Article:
Scientists and lawyers in Britain are challenging the European ban on patenting embryonic stem cells, according to an article in The Independent newspaper.
The ban came into being in October 2011, when the European Court of Justice ruled that procedures involving human embryonic stem (ES) cells cannot be patented. At the time, many scientists were incensed. “This is the worst possible outcome and it’s a disaster for Europe,” said one.
Now, following the US Supreme Court's decision last week that human genes cannot be patented (Genetics industry in for shake-up following Supreme Court gene patent ruling), medical researchers and biotechnology firms are reiterating their concerns about the European stem cell ruling, arguing that it deters investment in Europe while scientists in Asia advance new research with ES cells. Some argue that the ban is blocking the development of new treatments and has removed the protection of IP that is crucial for commercial investment.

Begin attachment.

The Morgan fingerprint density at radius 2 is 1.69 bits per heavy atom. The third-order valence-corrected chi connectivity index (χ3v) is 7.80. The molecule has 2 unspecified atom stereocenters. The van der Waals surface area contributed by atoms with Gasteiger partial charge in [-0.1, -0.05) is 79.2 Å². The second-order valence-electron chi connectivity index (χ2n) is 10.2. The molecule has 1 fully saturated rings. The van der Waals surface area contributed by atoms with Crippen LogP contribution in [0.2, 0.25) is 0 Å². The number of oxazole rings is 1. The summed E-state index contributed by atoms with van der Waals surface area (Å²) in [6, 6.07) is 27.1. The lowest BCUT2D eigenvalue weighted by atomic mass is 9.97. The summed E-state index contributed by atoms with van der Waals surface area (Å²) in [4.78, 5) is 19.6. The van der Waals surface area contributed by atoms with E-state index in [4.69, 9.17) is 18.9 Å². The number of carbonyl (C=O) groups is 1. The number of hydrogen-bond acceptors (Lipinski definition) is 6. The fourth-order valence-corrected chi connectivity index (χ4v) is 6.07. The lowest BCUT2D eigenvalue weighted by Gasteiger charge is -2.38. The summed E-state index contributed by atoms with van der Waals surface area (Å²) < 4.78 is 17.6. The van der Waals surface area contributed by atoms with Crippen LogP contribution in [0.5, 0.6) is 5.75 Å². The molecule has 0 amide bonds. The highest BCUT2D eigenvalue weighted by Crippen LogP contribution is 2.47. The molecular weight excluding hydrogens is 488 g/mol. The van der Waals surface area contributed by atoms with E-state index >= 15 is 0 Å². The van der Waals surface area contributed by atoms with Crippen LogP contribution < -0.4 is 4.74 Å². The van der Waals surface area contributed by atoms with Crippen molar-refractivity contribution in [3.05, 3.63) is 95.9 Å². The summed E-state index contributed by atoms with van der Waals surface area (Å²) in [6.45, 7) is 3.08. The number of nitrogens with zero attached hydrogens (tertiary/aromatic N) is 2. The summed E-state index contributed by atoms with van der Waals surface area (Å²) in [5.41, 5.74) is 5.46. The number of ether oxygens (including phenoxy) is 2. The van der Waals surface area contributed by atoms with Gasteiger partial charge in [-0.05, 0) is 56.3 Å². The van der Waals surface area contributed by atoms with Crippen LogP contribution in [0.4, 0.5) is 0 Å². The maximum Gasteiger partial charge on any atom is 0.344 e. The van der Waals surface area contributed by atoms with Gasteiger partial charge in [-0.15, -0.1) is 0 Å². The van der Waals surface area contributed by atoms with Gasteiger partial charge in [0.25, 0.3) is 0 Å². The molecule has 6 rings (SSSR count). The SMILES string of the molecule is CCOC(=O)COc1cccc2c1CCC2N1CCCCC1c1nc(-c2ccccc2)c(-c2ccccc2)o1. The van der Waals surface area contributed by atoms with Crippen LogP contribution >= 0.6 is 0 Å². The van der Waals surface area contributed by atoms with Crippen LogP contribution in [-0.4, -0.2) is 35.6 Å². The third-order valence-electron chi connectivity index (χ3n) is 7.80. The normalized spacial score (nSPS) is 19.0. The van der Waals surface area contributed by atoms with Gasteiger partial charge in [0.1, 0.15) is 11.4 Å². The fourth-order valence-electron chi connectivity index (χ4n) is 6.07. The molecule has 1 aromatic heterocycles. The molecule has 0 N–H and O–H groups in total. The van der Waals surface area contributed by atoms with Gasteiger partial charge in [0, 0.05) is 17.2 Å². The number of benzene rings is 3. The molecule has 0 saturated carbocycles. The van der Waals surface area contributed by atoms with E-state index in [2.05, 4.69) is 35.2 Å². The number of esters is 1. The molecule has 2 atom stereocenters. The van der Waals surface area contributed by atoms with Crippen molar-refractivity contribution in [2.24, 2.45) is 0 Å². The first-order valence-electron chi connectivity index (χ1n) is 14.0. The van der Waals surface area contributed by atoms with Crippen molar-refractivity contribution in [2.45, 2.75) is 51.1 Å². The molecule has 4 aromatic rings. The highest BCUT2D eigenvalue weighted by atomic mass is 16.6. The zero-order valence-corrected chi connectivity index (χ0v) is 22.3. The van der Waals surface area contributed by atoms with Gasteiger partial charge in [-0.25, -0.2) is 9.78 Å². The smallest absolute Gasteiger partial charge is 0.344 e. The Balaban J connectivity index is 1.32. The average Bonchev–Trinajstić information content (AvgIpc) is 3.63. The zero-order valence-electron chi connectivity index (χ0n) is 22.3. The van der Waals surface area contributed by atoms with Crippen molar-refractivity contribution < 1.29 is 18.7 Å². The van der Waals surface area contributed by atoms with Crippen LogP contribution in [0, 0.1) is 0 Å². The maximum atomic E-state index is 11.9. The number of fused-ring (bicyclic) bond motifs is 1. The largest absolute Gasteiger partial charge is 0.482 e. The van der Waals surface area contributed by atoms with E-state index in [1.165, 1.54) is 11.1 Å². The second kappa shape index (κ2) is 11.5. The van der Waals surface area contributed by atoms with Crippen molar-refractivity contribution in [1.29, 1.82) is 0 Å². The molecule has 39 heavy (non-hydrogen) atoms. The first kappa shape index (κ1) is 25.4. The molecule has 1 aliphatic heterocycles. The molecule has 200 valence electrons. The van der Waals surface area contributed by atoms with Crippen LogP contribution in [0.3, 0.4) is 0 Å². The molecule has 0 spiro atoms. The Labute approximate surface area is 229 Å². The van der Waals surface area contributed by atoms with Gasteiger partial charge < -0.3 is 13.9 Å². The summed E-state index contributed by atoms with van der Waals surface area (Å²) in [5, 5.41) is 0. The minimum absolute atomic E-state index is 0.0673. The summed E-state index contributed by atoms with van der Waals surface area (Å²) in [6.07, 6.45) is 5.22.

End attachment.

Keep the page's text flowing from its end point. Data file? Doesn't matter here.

A High Court judge has also now asked the European court to clarify its position, questioning whether the court really understood the scientific basis of its ban. Quoted in The Independent, Henry Carr QC said that the definition of a human embryo used by the court may have been too broad. While the court ruled that techniques based on human ES cells could not be patented because it involved the destruction of something "capable of commencing the process of development of a human being", Mr Carr said that the court's definition of a human embryo also included artificially created embryos that weren't capable of forming a foetus.
What do you think? What has been your experience following the ban on ES cell patents in Europe? What do you think the ban means for the future of stem cell research? Will it deter investment in Europe? Why not join our discussion on LinkedIn, or leave a comment below. Want more from Total BioPharma? Sign up to our newsletter – it doesn't cost anything and only takes a minute.
If you are interested in this, you may also be interested in Stem Cells & Regenerative Medicine Congress, taking place in Cambridge, MA on September 30 – October 1.